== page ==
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Luke the Stylite, from the Arabic synaxarion   Leave a comment

Among the others that bear the same epithet, Luke the Stylite is hardly the most well known. There is actually no reference for him either in BHO or in the BHG (an older edition) available to me as I write this. He is, however, celebrated on Kihak 17 (Dec 13), the day of his translation a couple of days following his death, in the Arabic synaxarion published by Basset (PO 3: 474-475), and I give an English translation of it here.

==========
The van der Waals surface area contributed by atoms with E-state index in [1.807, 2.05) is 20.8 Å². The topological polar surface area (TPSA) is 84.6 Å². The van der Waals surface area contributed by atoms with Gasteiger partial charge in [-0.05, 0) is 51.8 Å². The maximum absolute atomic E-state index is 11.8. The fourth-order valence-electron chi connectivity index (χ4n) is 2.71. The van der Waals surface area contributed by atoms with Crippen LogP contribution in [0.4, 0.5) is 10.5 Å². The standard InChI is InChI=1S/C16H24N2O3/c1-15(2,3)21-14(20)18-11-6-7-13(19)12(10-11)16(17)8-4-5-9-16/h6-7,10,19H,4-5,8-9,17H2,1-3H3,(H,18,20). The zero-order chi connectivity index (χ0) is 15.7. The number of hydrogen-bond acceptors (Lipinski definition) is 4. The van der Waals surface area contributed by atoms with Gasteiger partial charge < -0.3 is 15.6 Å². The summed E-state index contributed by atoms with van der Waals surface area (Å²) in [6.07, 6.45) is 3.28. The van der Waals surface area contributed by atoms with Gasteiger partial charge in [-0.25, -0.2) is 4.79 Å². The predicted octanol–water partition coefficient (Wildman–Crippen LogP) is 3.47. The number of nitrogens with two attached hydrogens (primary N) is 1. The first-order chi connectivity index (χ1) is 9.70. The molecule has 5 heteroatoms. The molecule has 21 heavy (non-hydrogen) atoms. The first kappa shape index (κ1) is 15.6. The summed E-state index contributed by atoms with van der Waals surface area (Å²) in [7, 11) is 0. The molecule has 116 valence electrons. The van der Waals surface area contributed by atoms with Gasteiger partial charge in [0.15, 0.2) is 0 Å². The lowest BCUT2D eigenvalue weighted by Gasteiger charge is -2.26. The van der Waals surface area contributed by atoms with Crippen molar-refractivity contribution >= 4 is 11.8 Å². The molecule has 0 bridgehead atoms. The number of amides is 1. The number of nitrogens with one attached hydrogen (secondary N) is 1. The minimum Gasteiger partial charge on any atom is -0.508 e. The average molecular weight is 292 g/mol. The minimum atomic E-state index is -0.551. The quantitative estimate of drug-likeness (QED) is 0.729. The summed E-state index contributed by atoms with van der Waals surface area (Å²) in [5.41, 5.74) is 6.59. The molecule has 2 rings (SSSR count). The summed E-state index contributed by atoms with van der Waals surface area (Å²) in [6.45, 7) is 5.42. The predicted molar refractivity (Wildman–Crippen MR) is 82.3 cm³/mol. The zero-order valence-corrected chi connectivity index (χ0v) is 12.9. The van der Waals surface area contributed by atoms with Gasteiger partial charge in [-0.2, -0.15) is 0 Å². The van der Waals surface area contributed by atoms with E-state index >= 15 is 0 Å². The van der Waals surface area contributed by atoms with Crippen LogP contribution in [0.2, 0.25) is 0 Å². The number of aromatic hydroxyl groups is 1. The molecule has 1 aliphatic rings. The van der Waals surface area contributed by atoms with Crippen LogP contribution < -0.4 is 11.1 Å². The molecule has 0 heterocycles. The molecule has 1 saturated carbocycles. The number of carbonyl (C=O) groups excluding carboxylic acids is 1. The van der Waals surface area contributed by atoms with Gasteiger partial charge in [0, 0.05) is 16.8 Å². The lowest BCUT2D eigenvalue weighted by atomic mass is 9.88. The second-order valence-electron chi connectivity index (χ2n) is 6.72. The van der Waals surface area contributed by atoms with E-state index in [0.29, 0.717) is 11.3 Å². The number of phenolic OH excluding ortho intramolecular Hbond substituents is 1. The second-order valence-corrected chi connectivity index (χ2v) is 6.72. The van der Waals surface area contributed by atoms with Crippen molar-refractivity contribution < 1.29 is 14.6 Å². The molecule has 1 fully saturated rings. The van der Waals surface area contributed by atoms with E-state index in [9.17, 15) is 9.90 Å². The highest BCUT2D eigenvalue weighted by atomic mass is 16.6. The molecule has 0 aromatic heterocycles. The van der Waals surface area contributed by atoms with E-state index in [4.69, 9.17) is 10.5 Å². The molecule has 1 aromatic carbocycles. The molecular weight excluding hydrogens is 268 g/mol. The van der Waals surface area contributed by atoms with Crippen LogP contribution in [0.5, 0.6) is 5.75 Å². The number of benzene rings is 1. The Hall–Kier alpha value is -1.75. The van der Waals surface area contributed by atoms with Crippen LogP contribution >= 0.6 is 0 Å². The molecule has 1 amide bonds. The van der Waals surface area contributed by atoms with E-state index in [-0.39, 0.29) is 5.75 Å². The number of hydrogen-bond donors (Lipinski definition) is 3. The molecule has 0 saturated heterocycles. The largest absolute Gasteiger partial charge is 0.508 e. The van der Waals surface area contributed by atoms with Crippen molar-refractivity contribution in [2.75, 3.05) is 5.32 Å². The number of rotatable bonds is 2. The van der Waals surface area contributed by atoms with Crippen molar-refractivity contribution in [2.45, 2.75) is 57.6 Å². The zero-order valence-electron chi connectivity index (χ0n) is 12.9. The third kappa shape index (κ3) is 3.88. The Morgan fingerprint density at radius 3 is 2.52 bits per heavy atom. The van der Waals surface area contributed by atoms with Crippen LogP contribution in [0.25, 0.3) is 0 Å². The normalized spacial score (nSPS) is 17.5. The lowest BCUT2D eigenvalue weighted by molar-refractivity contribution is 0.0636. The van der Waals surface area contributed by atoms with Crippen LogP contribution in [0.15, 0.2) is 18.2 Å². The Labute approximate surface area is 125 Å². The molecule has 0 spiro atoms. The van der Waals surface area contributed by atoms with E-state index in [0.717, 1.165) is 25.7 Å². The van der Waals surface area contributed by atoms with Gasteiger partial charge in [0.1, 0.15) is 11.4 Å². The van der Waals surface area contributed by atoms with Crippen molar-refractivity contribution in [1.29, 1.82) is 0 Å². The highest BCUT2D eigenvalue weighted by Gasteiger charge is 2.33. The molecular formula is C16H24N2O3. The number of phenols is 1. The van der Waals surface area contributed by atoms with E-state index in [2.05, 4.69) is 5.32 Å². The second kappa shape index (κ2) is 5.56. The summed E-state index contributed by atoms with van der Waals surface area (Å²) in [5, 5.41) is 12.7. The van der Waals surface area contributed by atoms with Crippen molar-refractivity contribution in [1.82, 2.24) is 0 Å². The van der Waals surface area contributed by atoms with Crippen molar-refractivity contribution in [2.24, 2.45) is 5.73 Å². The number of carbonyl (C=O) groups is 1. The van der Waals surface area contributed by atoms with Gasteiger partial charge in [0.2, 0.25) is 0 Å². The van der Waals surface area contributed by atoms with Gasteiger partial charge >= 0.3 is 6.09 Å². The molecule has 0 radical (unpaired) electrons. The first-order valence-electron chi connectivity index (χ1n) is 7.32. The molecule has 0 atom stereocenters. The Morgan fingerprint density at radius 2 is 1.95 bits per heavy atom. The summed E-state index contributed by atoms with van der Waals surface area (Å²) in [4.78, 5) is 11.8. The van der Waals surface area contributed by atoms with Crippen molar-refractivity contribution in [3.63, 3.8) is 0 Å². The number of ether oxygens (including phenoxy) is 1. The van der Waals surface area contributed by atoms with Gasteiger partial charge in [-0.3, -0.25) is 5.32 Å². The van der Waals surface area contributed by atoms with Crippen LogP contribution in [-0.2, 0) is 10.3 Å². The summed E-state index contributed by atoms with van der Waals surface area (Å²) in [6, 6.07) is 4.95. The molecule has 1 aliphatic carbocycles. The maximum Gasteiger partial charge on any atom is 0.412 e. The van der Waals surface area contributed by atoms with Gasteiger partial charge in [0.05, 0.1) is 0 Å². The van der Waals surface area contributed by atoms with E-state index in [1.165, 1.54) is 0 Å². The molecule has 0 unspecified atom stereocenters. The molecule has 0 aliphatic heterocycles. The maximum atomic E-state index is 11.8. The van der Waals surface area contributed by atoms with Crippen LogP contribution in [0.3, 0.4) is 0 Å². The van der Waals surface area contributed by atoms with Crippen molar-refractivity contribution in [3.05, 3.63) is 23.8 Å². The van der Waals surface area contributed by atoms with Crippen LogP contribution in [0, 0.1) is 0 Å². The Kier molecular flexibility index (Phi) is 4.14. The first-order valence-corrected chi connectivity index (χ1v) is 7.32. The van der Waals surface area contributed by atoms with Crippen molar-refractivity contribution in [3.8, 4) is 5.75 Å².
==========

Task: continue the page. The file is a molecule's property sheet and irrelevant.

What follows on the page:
On this day we celebrate the translation of the body of St. Luke the Stylite. He was from the country of Persia. Then he was enlisted and became a commander [ʔamīr] over one hundred troops. After that, he left his command and everything else and strove to become a monk [qaṣada ‘l-rahbana]. He dwelt in a certain monastery of the east, where he stayed for some time. Then, when he had succeeded in becoming a monk, thanks to his merit, he was made a priest over the monastery. At the time of his dedication, he wore a suit of iron the size of his “seat” [b-qadri qaʕdatihi]. He persisted in fasting from that day, and he would fast for six consecutive days and break his fast on the seventh with a small piece of eucharistic bread [qurbāna ṣaġīra] and some green vegetables after having celebrated the eucharist and offering [baʕda quddāsihi wa-qurbānihi]. He ascended a pillar, on which he stayed for three years. Then he heard the voice of an angel calling him by his name and commanding him to come down. [The angel] showed him a cross of fire, so he went down and followed the voice, with the cross going before him until he reached a certain mountain, where he remained for a time. The people would come to see him and profit from his teaching. After that, he persisted in silence and put stones in his mouth, so that he could not speak to anyone. Then God revealed to him that he should go near Constantinople, so he went to a village nearby it. He ascended a pillar, remained on it for forty-five years, and strove in spiritual warfare [ǧāhada ǧihādan rūḥāniyyan]. God gave him favorable prophecy and the gift of miracles, and he would cure all the sick who came to see him. When God willed his rest from the toils of this world, he went to rest on the fifteenth of the month of Kīhak, and the one who had been attending him went and informed the patriarch and the clergy of his departure, so the patriarch took the clergy, the crosses, and the censers, and they went to his place, prayed over him, and carried him to Constantinople two days later, which was the seventeenth of Kīhak. Then they put him in the church [al-haykal] and concluded the prayer over him two days later, and the believers were blessed in him. Then they put him in a basin [? ǧurn] beneath the bodies of the saints, and from his body, God showed signs, miracles, benefits, and healings to everyone who came to see him in faith. May his prayers be with us!

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